34. Branched rosette and linear molecules from C. album mitochondria (Backert and Börner, Curr Genet 37:304)

  35. Structural plasticity of plant mitochondrial DNA [Backert et al. Trends Plant Sci 2:478]

  36. Structural plasticity of plant organelle genomes • Plastid genomes map as a single circle • Inversion isomers • Indicate recombination through the LIR • Plant mitochondrial genomes map as a single master circle plus • Many subgenomic circles • Inversion isomers • Imply recombination through multiple direct • & inverted repeat pairs • Direct visualization via EM or FISH • Rosette/knotted/branched structures • Longer-than genome linear molecules • Shorter-than genome linear and circular molecules • Sigma molecules • Branched linear molecules • Few if any genome-length circular molecules • (mitochondria only)

  37. A Z B Y C X D Circular maps – linear molecules In a circular molecule or map, fragment A is linked to B, B to C, C to D, D to X, X to Y, Y to Z and Z to A. But these linkages also hold true for linear molecules fixed terminal redundancy (e.g. phage T7) ABCDEF______________XYZABC circularly permuted monomers ABCDEF______________XYZ BCDEF______________XYZA CDEF _____________ XYZAB circularly permuted monomers & terminal redundancy (e.g. phage T4) CDEF______________XYZABCDEF DEFG____________ XYZABCDEFG EFGH___________XYZABCDEFGH linear dimers or higher multimers ABCDEF__________XYZABCDEF_________XYZ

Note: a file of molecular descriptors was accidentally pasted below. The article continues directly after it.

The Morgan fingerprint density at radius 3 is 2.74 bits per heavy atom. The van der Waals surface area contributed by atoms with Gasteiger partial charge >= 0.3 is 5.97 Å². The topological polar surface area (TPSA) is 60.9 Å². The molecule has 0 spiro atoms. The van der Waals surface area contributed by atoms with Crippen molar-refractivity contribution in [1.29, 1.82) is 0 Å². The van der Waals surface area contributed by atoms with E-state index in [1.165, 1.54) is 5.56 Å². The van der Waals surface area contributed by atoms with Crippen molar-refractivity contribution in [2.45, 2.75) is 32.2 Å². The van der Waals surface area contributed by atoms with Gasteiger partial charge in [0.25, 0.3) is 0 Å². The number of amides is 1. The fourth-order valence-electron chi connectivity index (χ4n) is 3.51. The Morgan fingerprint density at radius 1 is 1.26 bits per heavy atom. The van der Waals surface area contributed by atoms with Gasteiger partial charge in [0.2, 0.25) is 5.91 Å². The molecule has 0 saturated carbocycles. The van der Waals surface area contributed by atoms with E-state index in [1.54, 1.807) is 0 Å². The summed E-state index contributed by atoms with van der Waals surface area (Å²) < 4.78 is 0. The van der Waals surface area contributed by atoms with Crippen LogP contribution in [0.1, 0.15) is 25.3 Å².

38. Physical structures of DNA obtained via rolling circle DNA replication [Freifelder, 1983, Molecular Biology]

  39. Recombination initiated DNA replication [Kreuzer et al. J Bacteriol 177:6844]

  40. Possible origins of structural plasticity in plant organelle genomes • Complex rosette/knotted structures • nucleoids • Longer-than genome linear molecules • rolling circle replication • intermolecular recombination of linear molecules • Shorter-than genome linear and circular molecules • intramolecular recombination between direct repeats • Sigma molecules • rolling circles • recombination of circular & linear molecules • Branched linear molecules • recombination • recombination-mediated replication • Few if any genome-length circular molecules • limited number of circular rolling circle replication templates